It is this latter sphere - the absence of sanction to inter-caste marriage - which forms the bed rock of our village society and in its final analysis gives the material conditions for the ‘institution’ like caste/khap Panchayat to survive. It is here in this sphere of contentious /inter-caste marriages that we witnessed the various archaic social factors working behind these caste panchayats. In other words, the caste panchayats are the logical outcome of the caste relations in rural society which derives its authority from defending the honor of a caste group which in turn necessitates the cohesiveness of the same.
Before we further delve upon this issue let’s see what is this whole concept of "honour". Honour or for the Hindi speaking people, izzat is the central reason for the functioning of these caste panchayats. In the popular perception of rural society and as well as in the Hindu scriptures, women are the repositories of this izzat of a community. The greatest danger to this ideology of izzat comes from the woman. In the warped logic of the caste system that dictates terms of life in villages, a female "dishonours" her family/clan/ caste and community by her "shameful conduct". Why is their conduct termed "shameful"? To understand this we should see what Manu, the Law Giver of the codified Hindu caste system writes for women in Manusmriti: (translated)
• II. 213. It is the nature of women to seduce man in this (world). For that reason the wise are never unguarded in (the company of) females.
• IX. 14. Women do not care for beauty, nor is their attention fixed on age; (thinking), (It is enough that) he is a man, they give themselves to the handsome and to the ugly.
• IX. 16. Knowing their disposition, which the Lord of creatures laid in them at the creation to be such, (every) man, should most strenuously exert himself to guard them.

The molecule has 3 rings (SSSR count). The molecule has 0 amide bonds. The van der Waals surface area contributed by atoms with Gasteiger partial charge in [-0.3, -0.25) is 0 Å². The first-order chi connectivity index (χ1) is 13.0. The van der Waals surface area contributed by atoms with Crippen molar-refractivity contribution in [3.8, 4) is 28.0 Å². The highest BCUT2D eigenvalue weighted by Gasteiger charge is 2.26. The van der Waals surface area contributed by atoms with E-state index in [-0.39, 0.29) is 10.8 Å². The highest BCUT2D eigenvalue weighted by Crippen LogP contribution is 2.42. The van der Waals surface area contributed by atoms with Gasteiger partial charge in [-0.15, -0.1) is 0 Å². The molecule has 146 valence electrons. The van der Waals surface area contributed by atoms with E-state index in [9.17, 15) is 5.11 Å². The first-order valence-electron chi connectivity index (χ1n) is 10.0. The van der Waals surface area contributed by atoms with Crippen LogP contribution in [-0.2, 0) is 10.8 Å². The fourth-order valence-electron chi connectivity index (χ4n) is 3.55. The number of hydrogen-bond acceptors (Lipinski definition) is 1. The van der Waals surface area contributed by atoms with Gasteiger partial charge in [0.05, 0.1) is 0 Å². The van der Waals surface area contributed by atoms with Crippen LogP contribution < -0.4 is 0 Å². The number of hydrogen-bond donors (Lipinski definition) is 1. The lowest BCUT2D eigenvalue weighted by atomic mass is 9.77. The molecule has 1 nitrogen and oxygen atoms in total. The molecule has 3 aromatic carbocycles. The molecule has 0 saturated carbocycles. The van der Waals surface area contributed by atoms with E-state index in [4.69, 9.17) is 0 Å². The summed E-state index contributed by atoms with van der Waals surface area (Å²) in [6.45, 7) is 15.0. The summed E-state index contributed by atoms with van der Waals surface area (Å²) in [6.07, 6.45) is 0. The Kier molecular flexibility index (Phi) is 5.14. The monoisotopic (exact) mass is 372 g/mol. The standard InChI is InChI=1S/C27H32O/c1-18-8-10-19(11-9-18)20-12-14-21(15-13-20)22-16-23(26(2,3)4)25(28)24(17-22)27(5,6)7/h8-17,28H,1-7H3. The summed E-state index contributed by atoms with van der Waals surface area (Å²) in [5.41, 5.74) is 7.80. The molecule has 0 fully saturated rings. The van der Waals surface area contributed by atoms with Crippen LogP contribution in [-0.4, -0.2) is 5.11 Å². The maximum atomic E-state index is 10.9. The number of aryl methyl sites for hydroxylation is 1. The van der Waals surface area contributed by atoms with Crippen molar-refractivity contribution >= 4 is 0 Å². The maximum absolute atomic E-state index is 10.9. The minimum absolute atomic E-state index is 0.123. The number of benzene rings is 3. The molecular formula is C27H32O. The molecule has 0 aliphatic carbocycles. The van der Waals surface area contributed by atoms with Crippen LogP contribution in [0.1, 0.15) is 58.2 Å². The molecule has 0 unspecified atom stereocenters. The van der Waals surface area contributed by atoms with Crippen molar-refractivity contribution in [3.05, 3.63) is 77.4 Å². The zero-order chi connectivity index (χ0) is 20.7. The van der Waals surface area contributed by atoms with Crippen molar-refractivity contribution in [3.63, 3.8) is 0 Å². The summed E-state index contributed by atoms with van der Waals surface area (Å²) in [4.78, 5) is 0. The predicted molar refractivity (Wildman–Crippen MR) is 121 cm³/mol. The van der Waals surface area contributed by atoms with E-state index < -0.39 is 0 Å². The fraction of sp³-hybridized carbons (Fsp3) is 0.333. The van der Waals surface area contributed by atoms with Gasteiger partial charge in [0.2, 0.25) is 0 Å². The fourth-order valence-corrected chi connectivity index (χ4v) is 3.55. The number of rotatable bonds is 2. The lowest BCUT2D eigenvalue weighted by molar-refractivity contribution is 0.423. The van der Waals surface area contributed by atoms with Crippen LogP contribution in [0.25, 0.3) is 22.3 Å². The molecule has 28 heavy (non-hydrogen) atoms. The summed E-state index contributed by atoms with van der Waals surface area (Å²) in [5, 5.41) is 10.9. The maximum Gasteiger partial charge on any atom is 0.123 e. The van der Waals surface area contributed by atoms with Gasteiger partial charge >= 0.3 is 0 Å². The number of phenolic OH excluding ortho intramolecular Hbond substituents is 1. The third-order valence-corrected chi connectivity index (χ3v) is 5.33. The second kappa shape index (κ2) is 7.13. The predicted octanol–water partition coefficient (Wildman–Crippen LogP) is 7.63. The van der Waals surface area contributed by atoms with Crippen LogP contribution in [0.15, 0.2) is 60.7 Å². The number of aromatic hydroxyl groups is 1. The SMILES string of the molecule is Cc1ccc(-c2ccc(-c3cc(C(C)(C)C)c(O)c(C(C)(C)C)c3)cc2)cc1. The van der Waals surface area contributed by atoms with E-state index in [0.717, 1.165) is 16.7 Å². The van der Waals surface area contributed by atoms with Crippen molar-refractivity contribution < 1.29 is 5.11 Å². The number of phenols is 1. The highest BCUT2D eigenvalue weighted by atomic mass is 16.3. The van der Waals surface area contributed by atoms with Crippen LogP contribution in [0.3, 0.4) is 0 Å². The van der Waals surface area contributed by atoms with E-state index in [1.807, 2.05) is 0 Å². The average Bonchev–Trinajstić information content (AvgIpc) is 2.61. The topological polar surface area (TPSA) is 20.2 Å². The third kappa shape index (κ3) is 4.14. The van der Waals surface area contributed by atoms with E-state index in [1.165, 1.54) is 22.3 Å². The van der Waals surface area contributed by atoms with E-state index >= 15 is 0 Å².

• IX. 17. (When creating them) Manu allotted to women (a love of their) seat and (of) ornament, impure desires, wrath, dishonesty, malice and bad conduct
It is clearly and further stressed in Manusmriti that women should not be made free under any circumstances:
• IX. 2. Day and night women must be kept in dependence by the males (of) their (families), and if they attach themselves to sensual enjoyments, they must be kept under one’s control.
• IX. 3. Her father protects (her) in childhood, her husband protects (her) in youth, and her sons protect (her) in old age; a woman is never for independence.
• IX. 5. Women must particularly be guarded against evil inclinations, however trifling (they may appear); if they are not guarded, they will bring sorrow on two families.
These above verses coupled with other Codes (which must not be seen in their textual isolation) to be observed for caste purity describes the way caste panchayats operates in rural society. It is these archaic laws ingrained in the minds and actions of rural folks which drive them to uphold their caste linkages and force them to have a closer surveillance on the happening marital alliances. Thus, it is the woman who holds the key to the honour of a caste group and it is by not letting the woman to marry beyond the fold of her own caste (in various instances in the same gotra) that these caste panchayats maintain strict endogamy and thus the honour of their caste group and the "purity" of caste itself.